I implemented PARDISO solver to solve a linear system of equations with a sparse matrix. I tested it using a model that yields 1 million equations, each of them containing typically 7 nonzero elements.
All PARDISO settings in iparm are default, matrix type is 11 (real and nonsymmetric), one core is used for solving the system, phase is 13. These settings allocate 15 GB of memory during the phase 13, it takes about 9 min to solve the system.
My colleague tested the very same model in OpenFOAM and its matrix solver (I do not know what exactly they use) needed 1 GB of memory and it only took 1 minute to solve the system. His computer has the same CPU and 1 core was used for the solution.
My questions are:
- Would the solution be significantly faster and significantly more memory efficient if the matrix was symmetrical?
- Is there any way in MKL to find out whether the matrix is symmetrical and positive definite or indefinite?
- Does it make sense to try different sparse solvers than PARDISO?
Thank you in advance for any suggestions and tips.
As far as I can gather from http://www.tfd.chalmers.se/~hani/kurser/OS_CFD_2008/TimBehrens/tibeh-report-fin.pdf , OpenFoam uses iterative methods to solve linear equations. If good trial solutions/preconditioners are available, iterative methods can be faster than methods that use matrix factorization, such as Pardiso.
Regarding your remaining questions: it is quite easy to extract just the upper (or lower) triangle of your matrix, and call Pardiso with that triangle, specifying that the matrix is symmetric, and attempting a solution. You may similarly test whether the matrix is positive-definite. Bear in mind that this type of testing tends to be expensive, so it is better to do such testing using smaller matrices.
Checking for symmetry can be done using a few lines of code. I suspect that if your equations came from discretizing the Navier-Stokes equations, your equations will not be symmetric. In fact, they are not even linear, but you may be solving nonlinear equations by solving a sequence of linear equations.
Note, however, that before choosing a method or attempting to solve the equations, it is almost required that you spend some time acquainting yourself with the characteristics of the equation systems that you wish to solve.
I have already investigated the structure of the matrix in the past and doing it again now confirmed it is symmetrical. You are right it comes from discretizing Navier-Stokes equations, which results in a system of linear equations with a symmetrical matrix; NS equations I am solving contain only the diffusion term.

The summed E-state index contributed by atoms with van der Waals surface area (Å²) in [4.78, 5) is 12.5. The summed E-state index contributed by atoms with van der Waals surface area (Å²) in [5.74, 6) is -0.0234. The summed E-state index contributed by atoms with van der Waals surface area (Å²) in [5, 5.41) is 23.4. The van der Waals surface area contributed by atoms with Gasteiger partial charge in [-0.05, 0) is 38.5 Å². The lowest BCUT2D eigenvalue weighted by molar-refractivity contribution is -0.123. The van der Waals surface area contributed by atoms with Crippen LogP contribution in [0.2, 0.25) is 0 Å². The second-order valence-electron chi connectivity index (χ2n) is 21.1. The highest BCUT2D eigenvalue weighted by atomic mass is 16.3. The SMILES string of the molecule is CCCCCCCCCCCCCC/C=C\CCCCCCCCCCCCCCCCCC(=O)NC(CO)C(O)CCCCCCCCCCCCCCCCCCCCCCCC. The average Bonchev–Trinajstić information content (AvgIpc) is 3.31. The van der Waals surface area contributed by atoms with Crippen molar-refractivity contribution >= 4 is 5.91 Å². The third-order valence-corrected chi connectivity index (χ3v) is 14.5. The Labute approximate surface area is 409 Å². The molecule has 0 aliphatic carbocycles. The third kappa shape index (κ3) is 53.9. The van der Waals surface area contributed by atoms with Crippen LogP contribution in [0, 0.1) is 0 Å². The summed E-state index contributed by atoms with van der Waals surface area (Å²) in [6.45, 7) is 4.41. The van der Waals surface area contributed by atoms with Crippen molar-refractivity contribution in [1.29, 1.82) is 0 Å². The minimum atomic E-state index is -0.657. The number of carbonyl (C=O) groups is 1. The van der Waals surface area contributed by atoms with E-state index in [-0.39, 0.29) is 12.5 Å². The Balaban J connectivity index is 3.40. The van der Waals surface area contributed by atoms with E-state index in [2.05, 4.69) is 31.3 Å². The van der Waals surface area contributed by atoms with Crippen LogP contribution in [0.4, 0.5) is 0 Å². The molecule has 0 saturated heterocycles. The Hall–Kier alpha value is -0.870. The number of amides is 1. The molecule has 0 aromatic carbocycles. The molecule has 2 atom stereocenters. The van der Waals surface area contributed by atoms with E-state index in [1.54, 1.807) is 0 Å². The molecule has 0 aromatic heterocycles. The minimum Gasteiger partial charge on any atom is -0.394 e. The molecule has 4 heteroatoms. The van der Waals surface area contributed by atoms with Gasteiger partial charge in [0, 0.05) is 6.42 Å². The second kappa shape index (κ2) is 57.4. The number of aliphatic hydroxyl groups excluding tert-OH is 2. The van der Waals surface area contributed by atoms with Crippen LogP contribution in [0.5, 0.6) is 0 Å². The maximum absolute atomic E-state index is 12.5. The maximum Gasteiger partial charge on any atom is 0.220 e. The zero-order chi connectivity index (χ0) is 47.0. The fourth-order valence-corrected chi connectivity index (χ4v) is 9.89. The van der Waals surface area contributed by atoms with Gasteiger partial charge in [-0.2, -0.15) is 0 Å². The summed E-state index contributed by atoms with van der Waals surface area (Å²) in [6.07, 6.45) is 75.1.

I succeeded creating the upper triangular matrix and calling PARDISO with it; it took two runs to find out the matrix is not positive definite, but indefinite. Everything works well then, results show that in an example with 500 000 equations,
- Upper triangular matrix: solution time 75.56 s, memory 2.6 GB
- Full matrix: time 100.13 s, memory 4.5 GB
Regarding solution time and memory requirements, they are similar no matter whether I use the full matrix or just the upper triangular one.
Finally, I checked with my colleague that OpenFOAM really uses iterative solvers, which means I will be looking at them in MKL as well. I need to be able to calculate systems with millions of equations, and direct solvers are clearly not suitable for that (well, I could still try solving the system in subdomains of the whole domain, but this starts to be a numerical problem instead of programming).
I checked iterative sparse system solvers in MKL and it seems that the best option for systems with a real, indefinite matrix is FGMRES. Would you please comment on this if you are familiar with sparse matrix solvers in MKL?
PS: By the way, I like your profile picture, it is cute. :-)
If you are solving problems where the "inertia terms" in the N-S equations are negligible, i.e., low Reynolds number flow, you may be able to use the Poisson solver routines that are provided in MKL. Is the problem steady-state or time-dependent?
When using iterative methods, sometimes it is advantageous to use more than one grid. A solution for the coarse grid can be obtained inexpensively, and used with an interpolation scheme to generate a trial solution for a finer grid. Search for "multigrid", if you have not already done so. There has been an immense amount of work published on such problems and techniques, but I have been out of touch with that since many years.